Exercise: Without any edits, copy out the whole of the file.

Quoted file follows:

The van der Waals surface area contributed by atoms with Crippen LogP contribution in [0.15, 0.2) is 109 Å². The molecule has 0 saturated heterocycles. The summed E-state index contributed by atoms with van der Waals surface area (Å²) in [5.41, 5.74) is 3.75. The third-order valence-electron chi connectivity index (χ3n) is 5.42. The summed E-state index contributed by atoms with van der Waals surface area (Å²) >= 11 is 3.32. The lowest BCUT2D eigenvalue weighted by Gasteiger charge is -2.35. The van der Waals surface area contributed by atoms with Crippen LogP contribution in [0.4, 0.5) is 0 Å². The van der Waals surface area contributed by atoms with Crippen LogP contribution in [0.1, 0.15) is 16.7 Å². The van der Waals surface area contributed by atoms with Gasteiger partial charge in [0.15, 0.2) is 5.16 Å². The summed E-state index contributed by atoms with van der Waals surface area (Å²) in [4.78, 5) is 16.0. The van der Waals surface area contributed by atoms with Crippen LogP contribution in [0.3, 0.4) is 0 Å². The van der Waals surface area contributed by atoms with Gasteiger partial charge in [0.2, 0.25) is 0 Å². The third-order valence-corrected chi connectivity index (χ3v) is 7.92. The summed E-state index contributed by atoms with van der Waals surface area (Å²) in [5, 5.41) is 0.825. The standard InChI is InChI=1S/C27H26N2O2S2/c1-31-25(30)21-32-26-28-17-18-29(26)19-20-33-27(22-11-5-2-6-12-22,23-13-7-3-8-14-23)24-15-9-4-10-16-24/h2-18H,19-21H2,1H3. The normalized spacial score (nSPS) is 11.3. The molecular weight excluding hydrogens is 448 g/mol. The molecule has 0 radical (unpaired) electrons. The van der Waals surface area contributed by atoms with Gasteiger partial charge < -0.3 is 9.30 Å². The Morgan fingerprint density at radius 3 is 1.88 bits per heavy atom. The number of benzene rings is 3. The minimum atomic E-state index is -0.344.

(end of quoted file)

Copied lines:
The van der Waals surface area contributed by atoms with Crippen LogP contribution in [0.15, 0.2) is 109 Å². The molecule has 0 saturated heterocycles. The summed E-state index contributed by atoms with van der Waals surface area (Å²) in [5.41, 5.74) is 3.75. The third-order valence-electron chi connectivity index (χ3n) is 5.42. The summed E-state index contributed by atoms with van der Waals surface area (Å²) >= 11 is 3.32. The lowest BCUT2D eigenvalue weighted by Gasteiger charge is -2.35. The van der Waals surface area contributed by atoms with Crippen LogP contribution in [0.4, 0.5) is 0 Å². The van der Waals surface area contributed by atoms with Crippen LogP contribution in [0.1, 0.15) is 16.7 Å². The van der Waals surface area contributed by atoms with Gasteiger partial charge in [0.15, 0.2) is 5.16 Å². The summed E-state index contributed by atoms with van der Waals surface area (Å²) in [4.78, 5) is 16.0. The van der Waals surface area contributed by atoms with Crippen LogP contribution in [0.3, 0.4) is 0 Å². The van der Waals surface area contributed by atoms with Gasteiger partial charge in [0.2, 0.25) is 0 Å². The third-order valence-corrected chi connectivity index (χ3v) is 7.92. The summed E-state index contributed by atoms with van der Waals surface area (Å²) in [5, 5.41) is 0.825. The standard InChI is InChI=1S/C27H26N2O2S2/c1-31-25(30)21-32-26-28-17-18-29(26)19-20-33-27(22-11-5-2-6-12-22,23-13-7-3-8-14-23)24-15-9-4-10-16-24/h2-18H,19-21H2,1H3. The normalized spacial score (nSPS) is 11.3. The molecular weight excluding hydrogens is 448 g/mol. The molecule has 0 radical (unpaired) electrons. The van der Waals surface area contributed by atoms with Gasteiger partial charge < -0.3 is 9.30 Å². The Morgan fingerprint density at radius 3 is 1.88 bits per heavy atom. The number of benzene rings is 3. The minimum atomic E-state index is -0.344.